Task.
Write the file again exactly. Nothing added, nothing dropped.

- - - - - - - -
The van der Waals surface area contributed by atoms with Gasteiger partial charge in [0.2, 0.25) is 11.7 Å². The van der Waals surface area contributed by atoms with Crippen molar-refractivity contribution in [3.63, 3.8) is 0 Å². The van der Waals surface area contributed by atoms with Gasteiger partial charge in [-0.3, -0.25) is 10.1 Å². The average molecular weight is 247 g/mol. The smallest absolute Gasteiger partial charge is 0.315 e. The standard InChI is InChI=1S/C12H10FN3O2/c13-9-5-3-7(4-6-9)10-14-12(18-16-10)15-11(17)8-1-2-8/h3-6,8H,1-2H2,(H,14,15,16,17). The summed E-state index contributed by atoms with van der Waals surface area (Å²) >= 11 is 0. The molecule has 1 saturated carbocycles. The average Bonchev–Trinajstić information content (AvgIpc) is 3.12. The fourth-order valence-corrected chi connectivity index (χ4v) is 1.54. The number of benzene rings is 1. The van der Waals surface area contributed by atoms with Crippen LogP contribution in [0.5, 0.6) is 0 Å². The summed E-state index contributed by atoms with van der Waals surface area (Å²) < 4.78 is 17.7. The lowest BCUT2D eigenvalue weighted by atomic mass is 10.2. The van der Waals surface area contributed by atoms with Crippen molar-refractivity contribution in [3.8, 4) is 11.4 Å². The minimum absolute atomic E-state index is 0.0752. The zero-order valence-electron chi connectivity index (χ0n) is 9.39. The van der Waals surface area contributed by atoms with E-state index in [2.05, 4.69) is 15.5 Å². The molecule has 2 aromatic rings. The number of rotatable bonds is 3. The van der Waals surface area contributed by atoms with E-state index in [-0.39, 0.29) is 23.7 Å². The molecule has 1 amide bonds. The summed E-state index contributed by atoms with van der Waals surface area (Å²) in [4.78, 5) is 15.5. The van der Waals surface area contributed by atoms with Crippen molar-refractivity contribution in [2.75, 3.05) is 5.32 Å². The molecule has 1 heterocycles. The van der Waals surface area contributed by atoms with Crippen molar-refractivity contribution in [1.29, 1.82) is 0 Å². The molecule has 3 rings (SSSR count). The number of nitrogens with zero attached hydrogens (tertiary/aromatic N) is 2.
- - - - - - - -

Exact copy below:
The van der Waals surface area contributed by atoms with Gasteiger partial charge in [0.2, 0.25) is 11.7 Å². The van der Waals surface area contributed by atoms with Crippen molar-refractivity contribution in [3.63, 3.8) is 0 Å². The van der Waals surface area contributed by atoms with Gasteiger partial charge in [-0.3, -0.25) is 10.1 Å². The average molecular weight is 247 g/mol. The smallest absolute Gasteiger partial charge is 0.315 e. The standard InChI is InChI=1S/C12H10FN3O2/c13-9-5-3-7(4-6-9)10-14-12(18-16-10)15-11(17)8-1-2-8/h3-6,8H,1-2H2,(H,14,15,16,17). The summed E-state index contributed by atoms with van der Waals surface area (Å²) >= 11 is 0. The molecule has 1 saturated carbocycles. The average Bonchev–Trinajstić information content (AvgIpc) is 3.12. The fourth-order valence-corrected chi connectivity index (χ4v) is 1.54. The number of benzene rings is 1. The van der Waals surface area contributed by atoms with Crippen LogP contribution in [0.5, 0.6) is 0 Å². The summed E-state index contributed by atoms with van der Waals surface area (Å²) < 4.78 is 17.7. The lowest BCUT2D eigenvalue weighted by atomic mass is 10.2. The van der Waals surface area contributed by atoms with Crippen molar-refractivity contribution in [3.8, 4) is 11.4 Å². The minimum absolute atomic E-state index is 0.0752. The zero-order valence-electron chi connectivity index (χ0n) is 9.39. The van der Waals surface area contributed by atoms with E-state index in [2.05, 4.69) is 15.5 Å². The molecule has 2 aromatic rings. The number of rotatable bonds is 3. The van der Waals surface area contributed by atoms with E-state index in [-0.39, 0.29) is 23.7 Å². The molecule has 1 amide bonds. The summed E-state index contributed by atoms with van der Waals surface area (Å²) in [4.78, 5) is 15.5. The van der Waals surface area contributed by atoms with Crippen molar-refractivity contribution in [2.75, 3.05) is 5.32 Å². The molecule has 1 heterocycles. The van der Waals surface area contributed by atoms with Crippen molar-refractivity contribution in [1.29, 1.82) is 0 Å². The molecule has 3 rings (SSSR count). The number of nitrogens with zero attached hydrogens (tertiary/aromatic N) is 2.